A recipe for separatism

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The last point that Michael Ignatieff made before resigning as leader of the Liberal Party of Canada — that French and English Canada don’t have much in common anymore — is a piece of insight for the next leader of the Liberal party. The fact that Ignatieff, a politician who worked for 30 years in the United States, was the man to make this statement is a piece of insight for Canadians in general.

There is no question: French-English relations in Canada are poor. Last December, Montreal Canadiens fans were more distraught about interim head coach Randy Cunneyworth’s inability to speak French than they were about sitting last in their division with a sub .500 record. Canadiens owner George Molson promptly fired Cunneyworth when Quebec nationalist groups threatened to boycott Molson products. As a result, Montreal remains an intimidating and inaccessible market for anglophones, and the Canadiens are expected to continue struggling as an NHL franchise. Perhaps this reflects the bigger picture of French-English relations in Canada: a picture painted with the sloppy strokes of appeasement.

Canada was prepared to make concessions to French Canadians when Quebec agreed to Confederation in 1867, yet incidents like the Meech Lake and Charlottetown Accords suggest Prime Ministers have adopted a policy of outright appeasement towards French Canada. For instance, Canada could not amend its Constitution without the approval of Quebec. Quebec demanded cultural distinction and increased provincial powers within the parliamentary system. Submitting to Quebec’s demands might have been the federal government’s sign of weakness, one that continues to obstruct peaceful coexistence between French and English Canadians today.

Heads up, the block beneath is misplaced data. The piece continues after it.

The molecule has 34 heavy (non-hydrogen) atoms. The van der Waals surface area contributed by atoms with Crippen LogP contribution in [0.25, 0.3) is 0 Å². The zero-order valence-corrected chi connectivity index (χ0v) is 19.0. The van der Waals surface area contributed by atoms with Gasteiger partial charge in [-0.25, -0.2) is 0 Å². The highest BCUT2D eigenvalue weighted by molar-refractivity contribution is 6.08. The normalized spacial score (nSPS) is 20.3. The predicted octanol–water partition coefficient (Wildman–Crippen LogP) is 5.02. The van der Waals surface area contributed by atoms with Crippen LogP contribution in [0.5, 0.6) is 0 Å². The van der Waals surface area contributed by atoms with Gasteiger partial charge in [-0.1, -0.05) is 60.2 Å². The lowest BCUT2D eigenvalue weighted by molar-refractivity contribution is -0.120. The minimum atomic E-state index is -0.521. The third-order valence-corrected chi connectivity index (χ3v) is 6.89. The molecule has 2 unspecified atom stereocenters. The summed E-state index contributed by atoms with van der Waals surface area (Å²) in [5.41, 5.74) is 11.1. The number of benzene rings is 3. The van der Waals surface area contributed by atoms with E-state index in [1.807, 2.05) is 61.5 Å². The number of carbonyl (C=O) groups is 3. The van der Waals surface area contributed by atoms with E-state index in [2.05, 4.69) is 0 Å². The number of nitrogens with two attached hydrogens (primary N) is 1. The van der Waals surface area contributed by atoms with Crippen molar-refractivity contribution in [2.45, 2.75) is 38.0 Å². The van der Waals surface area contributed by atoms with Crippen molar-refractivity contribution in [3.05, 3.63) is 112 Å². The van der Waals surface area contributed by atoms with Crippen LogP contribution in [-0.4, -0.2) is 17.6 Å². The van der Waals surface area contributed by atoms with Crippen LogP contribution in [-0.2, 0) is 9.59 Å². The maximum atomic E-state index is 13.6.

It seems like Quebec appeasement has built itself into the culture of Canadian politics. While having two distinct cultures is unique, the cost of sustaining this Canadian feature of old is becoming more of a burden. In the 1960s, the federal government promised Quebec low-cost tuition. Now, Quebecers are directly addressing the federal government, while Canadian students across the country struggle with even higher tuition. The popular response to Ignatieff’s comments about the inevitability of Quebec sovereignty was comical — it was as if the separatists gained momentum in a soccer match after the team captain on the federalists’ team kicked the ball into his own net. But Ignatieff was simply stating the obvious.

Say what you will about Ignatieff, I think his blurt about French-English relations was prophetic. The fact that Ignatieff has had less exposure to the trend of French Canadian appeasement suggests he might be viewing the issue through a cleaner lens than the current regime. While the federal government seems to want to improve French-Canadian relations, its actions suggest appeasing the French is more important. History suggests that appeasement is a slow, grinding path to national sovereignty.Winston Churchill once said, “An appeaser is one who feeds a crocodile — hoping it will eat him last.”

Following his resignation, Ignatieff said he wanted to teach young Canadians; perhaps French-Canadian relations will be his area of expertise.

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